The Woody Allen Controversy Reader: (9) Debunking Maureen Orth’s “Undeniable Facts About The Woody Allen Sexual-Abuse Allegation” — Examining The Claim That A Prosecutor Once Stated He Had “Probable Cause” To Prosecute Allen

This is an excerpt of a larger and more complete essay that debunks Maureen Orth’s false and misleading article “10 Undeniable Facts About The Woody Allen Sexual-Abuse Allegation”. This particular section focuses on Orth’s ninth claim — that a Connecticut State prosecutor publicly said that he had “probable cause” to press charges against Allen, but declined to so out of his concern for Dylan Farrow.

Here is Orth’s precise contention as stated in her article:

9. The state attorney, Maco, said publicly he did have probable cause to press charges against Allen but declined, due to the fragility of the “child victim.” Maco told me that he refused to put Dylan through an exhausting trial, and without her on the stand, he could not prosecute Allen.

In this instance, Orth deliberately fails to explain what the phrase “probable cause” means in a legal context, and just what an incredibly low bar that is to establish.

The mere fact that Dylan made her statements against Allen without any other evidence whatsoever can be considered enough to establish “probable cause to press charges”.

Let me emphasize just how easy this is. If someone accuses you of molesting them, and goes so far as to make sworn statements to authorities (or a doctor, who in turn is obligated to inform police), if the authorities do not have an active or objectively valid reason to doubt the words of the accuser at the time he or she made them, then “probable cause” to press charges against you has been established.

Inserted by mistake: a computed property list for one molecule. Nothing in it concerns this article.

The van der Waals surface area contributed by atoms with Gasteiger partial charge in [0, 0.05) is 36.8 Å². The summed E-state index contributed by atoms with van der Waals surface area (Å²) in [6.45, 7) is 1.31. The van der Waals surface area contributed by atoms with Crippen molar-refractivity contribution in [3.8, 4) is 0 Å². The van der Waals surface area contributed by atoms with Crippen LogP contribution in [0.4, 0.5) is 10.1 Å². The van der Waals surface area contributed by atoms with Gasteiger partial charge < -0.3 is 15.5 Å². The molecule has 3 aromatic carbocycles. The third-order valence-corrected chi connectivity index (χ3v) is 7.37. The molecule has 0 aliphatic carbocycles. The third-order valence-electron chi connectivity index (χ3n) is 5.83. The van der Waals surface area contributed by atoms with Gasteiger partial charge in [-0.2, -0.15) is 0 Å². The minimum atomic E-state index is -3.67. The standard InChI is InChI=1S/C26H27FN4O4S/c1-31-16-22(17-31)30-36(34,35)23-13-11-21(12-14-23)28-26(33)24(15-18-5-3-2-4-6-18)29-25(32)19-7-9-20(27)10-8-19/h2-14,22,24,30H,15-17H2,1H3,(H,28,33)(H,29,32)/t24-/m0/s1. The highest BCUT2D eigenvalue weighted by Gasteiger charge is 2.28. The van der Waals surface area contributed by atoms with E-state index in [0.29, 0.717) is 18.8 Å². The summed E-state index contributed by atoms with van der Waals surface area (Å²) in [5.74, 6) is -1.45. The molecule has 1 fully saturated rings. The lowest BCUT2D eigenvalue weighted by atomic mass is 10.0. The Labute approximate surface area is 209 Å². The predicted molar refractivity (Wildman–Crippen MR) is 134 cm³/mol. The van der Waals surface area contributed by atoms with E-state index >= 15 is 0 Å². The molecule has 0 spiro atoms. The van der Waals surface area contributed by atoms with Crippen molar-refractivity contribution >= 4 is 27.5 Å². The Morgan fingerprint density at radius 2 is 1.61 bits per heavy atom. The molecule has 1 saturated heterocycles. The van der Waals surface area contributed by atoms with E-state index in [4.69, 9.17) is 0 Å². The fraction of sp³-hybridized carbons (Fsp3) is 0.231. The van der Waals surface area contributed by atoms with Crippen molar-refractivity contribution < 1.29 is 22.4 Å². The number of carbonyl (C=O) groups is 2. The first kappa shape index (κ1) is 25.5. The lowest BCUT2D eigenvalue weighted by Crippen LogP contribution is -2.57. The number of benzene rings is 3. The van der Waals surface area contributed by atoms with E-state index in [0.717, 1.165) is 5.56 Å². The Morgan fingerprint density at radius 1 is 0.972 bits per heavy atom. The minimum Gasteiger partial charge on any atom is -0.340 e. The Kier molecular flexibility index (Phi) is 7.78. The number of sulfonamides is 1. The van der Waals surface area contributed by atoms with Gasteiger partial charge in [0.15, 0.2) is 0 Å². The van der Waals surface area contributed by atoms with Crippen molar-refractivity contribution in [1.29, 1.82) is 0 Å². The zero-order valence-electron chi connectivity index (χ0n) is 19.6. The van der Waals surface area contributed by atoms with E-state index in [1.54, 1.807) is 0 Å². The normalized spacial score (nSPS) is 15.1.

That is a far cry from establishing guilt “beyond reasonable doubt” — the ultimate threshold that all prosecutors should have a good faith belief in their ability to prove before actually indicting someone and continuing with a prosecution.

Orth is playing a very cynical and disingenuous word game here — hoping that her audience will be ignorant enough of what the phrase “probable cause” actually means to try and trick them into thinking that Maco’s statement is more significant than it actually is.

But that’s still not the worst offense Orth commits here. She deliberately omits Maco’s full, complete quote that he made back in 1993 when he originally concluded that he could not prosecute Allen.

Here is the more complete statement of Maco’s that Orth should have apprised her readers of:

“To risk the well-being of a child in a case where there is evidence which points to the existence of a reasonable doubt is nothing less than to sacrifice the child on an altar of public spectacle.” — Frank S. Maco (March 1993, emphasis added).

Here is another quote that Orth should have included if she had any intention of being honest with her readers:

After a year-long investigation, Connecticut State Attorney Frank Maco has decided not to pursue charges against Allen because of the lack of witnesses to the alleged abuse of Dylan and concern about her credibility on the stand, New York Newsday reported today.
″There wasn’t enough [evidence] to warrant putting (Dylan) through a trial,″ the newspaper quotes a a source familiar with the investigation as saying.

Newsday also reported that “sources familiar with the investigation said Maco was concerned about the lack of witnesses to the alleged abuse of Allen’s adopted daughter and the girl’s credibility on the stand.” (Newsday, Sept. 23, 1993, pg. 2; emphasis added.)